Thus, given the difference in sexual hormones, this is why most biological men have prevalent facial hair and biological women usually do not, and why men have more body hair than women do, or more coarse or visible body hair -- it comes down to testosterone and estrogen levels.

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Heather Corinna
Editor and Founder, Scarleteen

"If you're a bird, be an early early bird --
But if you're a worm, sleep late." - Shel Silverstein


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Gumdrop Girl
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...counting the nickels in my coin pocket.

one word: wax

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Kill your TV! And while you're at it, your mobile phone, too.


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Mophead
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quote:
I doubt many girls go the trouble of shampooing that region!
I do...

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Mophead
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Skin Deep @ Scarleteen.com - Female Sexual Anatomy http://www.scarleteen.com/body/female_anatomy_2.html

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glitter695
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YES NEVER EVER EVER EVER SHAVE YOU FACE GIRLIES!! My sister shaved the little stach that she had on her face, and now when it grows, it grows thicker and darker. BLAH!

You can use bleaches, specially made for your face. Thats what my mom and I use and it works great. You can also use waxes.

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*~*~12/3/99*~*
*~*~*~I LOVE YOU BOB FOREVER AND ALWAYS*~*~*~

"Advice is what we ask for when we already know the answer, but wish we didn't" -Erica Jong<~~~no thats not me :)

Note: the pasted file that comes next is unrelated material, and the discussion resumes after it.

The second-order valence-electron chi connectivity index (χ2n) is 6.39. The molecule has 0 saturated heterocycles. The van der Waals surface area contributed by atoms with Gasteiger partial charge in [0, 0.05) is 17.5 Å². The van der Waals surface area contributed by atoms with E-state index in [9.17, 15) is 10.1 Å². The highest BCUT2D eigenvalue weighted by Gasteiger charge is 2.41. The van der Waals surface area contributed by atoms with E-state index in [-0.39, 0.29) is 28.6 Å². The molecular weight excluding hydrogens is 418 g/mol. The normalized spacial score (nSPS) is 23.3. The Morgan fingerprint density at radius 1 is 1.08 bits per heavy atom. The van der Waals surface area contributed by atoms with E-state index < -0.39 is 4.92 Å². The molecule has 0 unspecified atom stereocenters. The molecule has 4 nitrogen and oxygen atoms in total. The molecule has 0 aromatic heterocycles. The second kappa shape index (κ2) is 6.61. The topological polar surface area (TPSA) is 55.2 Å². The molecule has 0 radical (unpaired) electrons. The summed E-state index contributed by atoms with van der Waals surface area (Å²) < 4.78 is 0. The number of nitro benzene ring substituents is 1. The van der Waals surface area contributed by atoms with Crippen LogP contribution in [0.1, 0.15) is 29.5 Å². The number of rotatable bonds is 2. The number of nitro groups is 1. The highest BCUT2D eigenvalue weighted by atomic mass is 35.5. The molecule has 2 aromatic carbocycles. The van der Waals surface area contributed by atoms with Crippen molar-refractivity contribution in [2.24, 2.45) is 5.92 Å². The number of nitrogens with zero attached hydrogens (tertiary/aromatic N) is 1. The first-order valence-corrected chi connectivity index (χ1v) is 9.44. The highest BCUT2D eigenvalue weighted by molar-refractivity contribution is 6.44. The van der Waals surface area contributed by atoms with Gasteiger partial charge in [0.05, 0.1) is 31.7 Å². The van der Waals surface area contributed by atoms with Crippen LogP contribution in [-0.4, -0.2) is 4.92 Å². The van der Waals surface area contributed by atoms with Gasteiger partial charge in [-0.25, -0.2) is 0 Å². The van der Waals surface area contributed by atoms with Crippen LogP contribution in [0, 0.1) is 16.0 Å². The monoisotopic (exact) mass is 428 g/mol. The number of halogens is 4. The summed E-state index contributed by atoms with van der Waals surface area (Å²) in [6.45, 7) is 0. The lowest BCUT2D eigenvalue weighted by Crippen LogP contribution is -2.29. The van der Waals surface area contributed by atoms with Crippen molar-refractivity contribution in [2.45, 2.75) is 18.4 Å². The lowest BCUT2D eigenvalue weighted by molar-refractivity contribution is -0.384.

*~*Scarleteen Advocate*~*


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Hanne
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BZZZT.

Sorry, but shaving can't change the structure of your hair follicles or the genetics that tell your hair what color and thickness to be.

I get my eyebrows and various other bits of errant facial hair waxed professionally, and I asked my aesthetician about this -- having asked a GP and a dermatologist before. My aesthetician said that she thinks many people *perceive* that the hair grows back thicker/darker because they get used to seeing the skin completely naked, with no hair at all, and then when the hair comes back, as it always does, it seems much worse than it was before in comparison. But she also added that in years and years of working with women's facial hair, she's never seen a woman's facial hair change very much, no matter whether the woman has waxed, shaven, bleached, plucked, or used a lawnmower (just kidding about the lawnmower part). About the only real change is that eventually some women's facial hair will go grey, just like hair on their head or like men's beards/moustaches do.

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Hanne Blank
Co-Editor, Scarleteen

Start a Revolution -- Stop Hating Your Body!


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Heather
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To add to that so that it makes more sense, hair which has been on your body for a long time is often lighter than it would be from being exposed to the sun, to lotions and soaps and water, and to the elements at large.

New hair can be darker simply because it hasn't been exposed to those elements, and is often a bit thicker and stronger simply because it is newly-grown. That's why when we get a haircut and cut off damaged hair, the remining hair seems thinker -- it is, because it is less damaged and less old.

You'd find that if you let that new hair stick around for a good long while that in time, it ended up looking like the hair did before you shaved it.

I remember freaking out, because for years and years and years I never shaved my legs. One day out of curiosity I did, and when it started to grow back in, it seemed MUCH thicker and darker, but after a summer or two back out in the sun and the elements, it soon looked normal again.

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Heather Corinna
Editor and Founder, Scarleteen

"If you're a bird, be an early early bird --
But if you're a worm, sleep late." - Shel Silverstein


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glitter695
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You know who told me that? My mother. Shes like ERICA never shave you stach because then it grows darker and thicker like your sisters.

Sorry for the wrong Info. I really have been weird latley.

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*~*~12/3/99*~*
*~*~*~I LOVE YOU BOB FOREVER AND ALWAYS*~*~*~

"Advice is what we ask for when we already know the answer, but wish we didn't" -Erica Jong<~~~no thats not me :)

*~*Scarleteen Advocate*~*